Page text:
25. At first I thought this was an April Fool’s Day prank. But clearly it’s a legitimate article. I think this is a great idea for Sam and many of the rest of us who have reached financial independence at a young enough age where we can still learn new things and pursue topics we are interested in.

    1. It does feel like a luxury to be able to focus on education as a parent. There’s no way I would do this in my 20s or 30s given the cost and the time.

      Even getting my MBA full-time was too much, so I did it part time for three years. It was so much work, but it saved me so much money and time as well.

  26. Both my wife and I have PhD from two top universities (will not disclose the names though!) One in Petroleum Engineering and the other in Physical Chemistry. Did it help us with our Jobs? Not really…. Though were fortunate enough to start our career in the oil industry at a higher entry level.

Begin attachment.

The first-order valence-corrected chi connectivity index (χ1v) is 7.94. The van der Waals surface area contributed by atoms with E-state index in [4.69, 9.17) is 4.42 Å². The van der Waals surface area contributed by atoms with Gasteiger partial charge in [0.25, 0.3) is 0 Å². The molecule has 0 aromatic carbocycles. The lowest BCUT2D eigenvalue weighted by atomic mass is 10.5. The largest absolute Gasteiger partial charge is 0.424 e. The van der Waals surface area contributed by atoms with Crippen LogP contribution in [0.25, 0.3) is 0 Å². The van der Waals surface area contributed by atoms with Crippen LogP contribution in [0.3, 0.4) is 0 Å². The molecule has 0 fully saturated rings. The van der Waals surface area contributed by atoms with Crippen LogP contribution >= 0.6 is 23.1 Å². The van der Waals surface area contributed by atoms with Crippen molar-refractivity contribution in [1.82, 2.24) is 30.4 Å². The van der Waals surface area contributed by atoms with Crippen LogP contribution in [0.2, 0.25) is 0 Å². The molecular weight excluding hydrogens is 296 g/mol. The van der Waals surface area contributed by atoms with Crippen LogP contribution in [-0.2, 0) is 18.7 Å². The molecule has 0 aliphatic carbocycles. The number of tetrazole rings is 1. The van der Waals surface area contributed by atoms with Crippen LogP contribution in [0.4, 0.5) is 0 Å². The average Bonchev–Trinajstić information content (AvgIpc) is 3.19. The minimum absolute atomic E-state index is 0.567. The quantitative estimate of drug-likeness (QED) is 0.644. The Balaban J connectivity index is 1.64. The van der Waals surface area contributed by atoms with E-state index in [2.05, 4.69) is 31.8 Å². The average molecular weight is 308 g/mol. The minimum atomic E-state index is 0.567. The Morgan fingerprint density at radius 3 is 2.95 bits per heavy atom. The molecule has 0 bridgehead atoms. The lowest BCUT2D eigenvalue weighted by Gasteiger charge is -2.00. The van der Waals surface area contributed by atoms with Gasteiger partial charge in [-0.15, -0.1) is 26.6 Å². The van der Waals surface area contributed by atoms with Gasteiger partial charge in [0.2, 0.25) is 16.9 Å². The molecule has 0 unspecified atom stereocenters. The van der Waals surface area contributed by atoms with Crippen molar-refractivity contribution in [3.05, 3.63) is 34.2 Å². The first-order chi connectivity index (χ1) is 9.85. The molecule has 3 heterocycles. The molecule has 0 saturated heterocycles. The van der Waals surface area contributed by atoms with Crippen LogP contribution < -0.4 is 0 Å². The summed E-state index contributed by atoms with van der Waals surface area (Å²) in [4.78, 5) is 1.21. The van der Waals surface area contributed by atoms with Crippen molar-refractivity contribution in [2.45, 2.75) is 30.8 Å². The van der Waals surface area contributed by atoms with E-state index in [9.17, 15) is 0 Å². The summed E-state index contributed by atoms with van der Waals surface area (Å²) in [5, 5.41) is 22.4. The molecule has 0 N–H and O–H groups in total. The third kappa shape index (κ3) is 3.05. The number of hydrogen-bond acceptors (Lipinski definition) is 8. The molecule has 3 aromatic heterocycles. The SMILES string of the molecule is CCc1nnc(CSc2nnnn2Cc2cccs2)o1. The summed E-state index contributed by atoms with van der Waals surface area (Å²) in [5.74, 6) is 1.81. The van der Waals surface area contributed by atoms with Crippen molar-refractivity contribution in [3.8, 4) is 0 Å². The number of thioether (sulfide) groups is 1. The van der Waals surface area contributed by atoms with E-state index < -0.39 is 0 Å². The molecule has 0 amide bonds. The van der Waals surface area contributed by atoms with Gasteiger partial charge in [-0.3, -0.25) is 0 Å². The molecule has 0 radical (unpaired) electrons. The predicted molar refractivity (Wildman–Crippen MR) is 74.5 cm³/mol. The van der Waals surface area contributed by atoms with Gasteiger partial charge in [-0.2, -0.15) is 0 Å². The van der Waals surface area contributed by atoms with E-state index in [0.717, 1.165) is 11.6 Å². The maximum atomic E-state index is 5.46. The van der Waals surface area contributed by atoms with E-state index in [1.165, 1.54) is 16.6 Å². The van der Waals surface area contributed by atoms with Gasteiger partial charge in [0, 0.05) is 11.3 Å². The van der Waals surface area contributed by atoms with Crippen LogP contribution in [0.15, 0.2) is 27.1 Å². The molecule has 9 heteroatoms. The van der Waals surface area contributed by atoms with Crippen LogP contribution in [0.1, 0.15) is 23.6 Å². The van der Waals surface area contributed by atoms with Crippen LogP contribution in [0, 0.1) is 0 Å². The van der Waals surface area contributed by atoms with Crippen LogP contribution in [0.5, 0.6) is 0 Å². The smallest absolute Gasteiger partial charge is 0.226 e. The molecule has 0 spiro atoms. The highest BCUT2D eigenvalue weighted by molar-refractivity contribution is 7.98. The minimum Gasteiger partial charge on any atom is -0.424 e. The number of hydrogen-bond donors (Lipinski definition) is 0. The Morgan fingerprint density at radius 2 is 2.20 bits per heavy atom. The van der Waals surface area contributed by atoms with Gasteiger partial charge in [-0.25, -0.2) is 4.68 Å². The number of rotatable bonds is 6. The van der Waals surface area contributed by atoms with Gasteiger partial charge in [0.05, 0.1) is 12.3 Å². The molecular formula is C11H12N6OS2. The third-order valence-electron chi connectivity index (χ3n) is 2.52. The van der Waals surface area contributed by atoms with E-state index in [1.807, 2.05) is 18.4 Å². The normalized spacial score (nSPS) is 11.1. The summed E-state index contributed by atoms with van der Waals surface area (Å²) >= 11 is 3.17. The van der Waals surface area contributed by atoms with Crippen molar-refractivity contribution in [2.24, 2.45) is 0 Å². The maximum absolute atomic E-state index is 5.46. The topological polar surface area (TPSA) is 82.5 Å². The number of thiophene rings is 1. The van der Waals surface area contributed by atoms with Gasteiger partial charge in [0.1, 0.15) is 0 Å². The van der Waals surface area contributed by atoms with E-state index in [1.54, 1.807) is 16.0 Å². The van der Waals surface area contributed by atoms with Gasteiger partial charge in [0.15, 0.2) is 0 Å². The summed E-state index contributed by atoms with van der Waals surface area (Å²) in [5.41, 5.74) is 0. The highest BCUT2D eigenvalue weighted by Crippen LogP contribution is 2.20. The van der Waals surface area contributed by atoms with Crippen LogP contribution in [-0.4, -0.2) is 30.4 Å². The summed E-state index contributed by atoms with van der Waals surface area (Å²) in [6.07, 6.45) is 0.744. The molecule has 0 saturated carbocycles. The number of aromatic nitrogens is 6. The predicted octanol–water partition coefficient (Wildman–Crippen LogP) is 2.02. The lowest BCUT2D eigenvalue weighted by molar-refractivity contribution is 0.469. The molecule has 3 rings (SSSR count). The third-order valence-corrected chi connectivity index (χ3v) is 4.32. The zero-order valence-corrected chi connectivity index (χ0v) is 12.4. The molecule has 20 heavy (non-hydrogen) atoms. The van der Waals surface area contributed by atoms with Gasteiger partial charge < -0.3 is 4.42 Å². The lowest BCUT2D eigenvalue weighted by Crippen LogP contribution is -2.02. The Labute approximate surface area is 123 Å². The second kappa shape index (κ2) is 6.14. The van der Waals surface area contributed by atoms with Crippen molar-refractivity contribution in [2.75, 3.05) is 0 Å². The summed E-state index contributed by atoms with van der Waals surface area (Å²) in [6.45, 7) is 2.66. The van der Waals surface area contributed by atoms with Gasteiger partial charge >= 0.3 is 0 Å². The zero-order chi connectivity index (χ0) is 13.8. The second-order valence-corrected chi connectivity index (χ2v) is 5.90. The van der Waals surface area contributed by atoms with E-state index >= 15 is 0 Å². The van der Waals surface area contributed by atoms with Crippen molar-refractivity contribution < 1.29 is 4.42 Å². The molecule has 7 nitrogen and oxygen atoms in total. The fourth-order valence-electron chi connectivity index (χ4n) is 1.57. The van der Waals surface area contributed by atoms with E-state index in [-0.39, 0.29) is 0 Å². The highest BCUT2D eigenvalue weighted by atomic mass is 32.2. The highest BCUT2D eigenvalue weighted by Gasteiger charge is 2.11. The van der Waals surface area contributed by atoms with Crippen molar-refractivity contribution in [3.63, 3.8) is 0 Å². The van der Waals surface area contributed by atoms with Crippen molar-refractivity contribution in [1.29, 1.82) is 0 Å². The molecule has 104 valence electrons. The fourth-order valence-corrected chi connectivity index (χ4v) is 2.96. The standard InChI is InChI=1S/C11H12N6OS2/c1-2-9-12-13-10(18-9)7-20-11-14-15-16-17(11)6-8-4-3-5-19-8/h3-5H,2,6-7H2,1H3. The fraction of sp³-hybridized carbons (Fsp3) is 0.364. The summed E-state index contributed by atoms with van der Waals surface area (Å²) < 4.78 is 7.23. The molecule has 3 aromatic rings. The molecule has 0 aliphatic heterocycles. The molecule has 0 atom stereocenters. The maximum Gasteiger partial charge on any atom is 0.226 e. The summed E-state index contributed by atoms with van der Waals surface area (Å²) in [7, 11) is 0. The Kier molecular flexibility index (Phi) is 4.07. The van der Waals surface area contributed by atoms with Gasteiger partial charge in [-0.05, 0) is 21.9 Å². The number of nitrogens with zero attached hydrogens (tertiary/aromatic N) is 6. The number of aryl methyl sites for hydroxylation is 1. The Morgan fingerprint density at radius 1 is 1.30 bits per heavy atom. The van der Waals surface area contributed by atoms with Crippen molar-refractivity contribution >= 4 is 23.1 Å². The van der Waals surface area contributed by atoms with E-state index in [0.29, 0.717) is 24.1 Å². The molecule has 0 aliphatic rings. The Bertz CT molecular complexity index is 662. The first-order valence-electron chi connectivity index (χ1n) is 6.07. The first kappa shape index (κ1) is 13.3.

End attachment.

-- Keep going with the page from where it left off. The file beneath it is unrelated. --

In our personal opinion though, doctorate is more of a nicety and it tends to limit future opportunities. Two key aspects always act against doctorate. 1- Too focused in one area, 2- age!

    1. Congrats and thanks for the tips. Limiting to future opportunities could be right. Maybe if that happens, one can take off their PhD from the résumé. Then, once you got the job, you can updated and say surprise, and use it to argue for a future raise and promotion.

      1. Good plan…. :c) As long as companies don’t hold it against you for not disclosing your education level, you are good to go… :c)

  27. My daughter has a year to go(?) in getting her doctorate, Environmental biology. Public land usage in the West. Farmers vs Ranchers vs Environment vs Green Energy. College/Masters/PHd. 4+2+ two years working for environmental consulting firm+4 years doctorate. Educational expenses mostly funded by her parents. A combination of stipends from two grad schools supplemented by her parents. She got a large two year grant from the US Dept of agriculture for her final two years.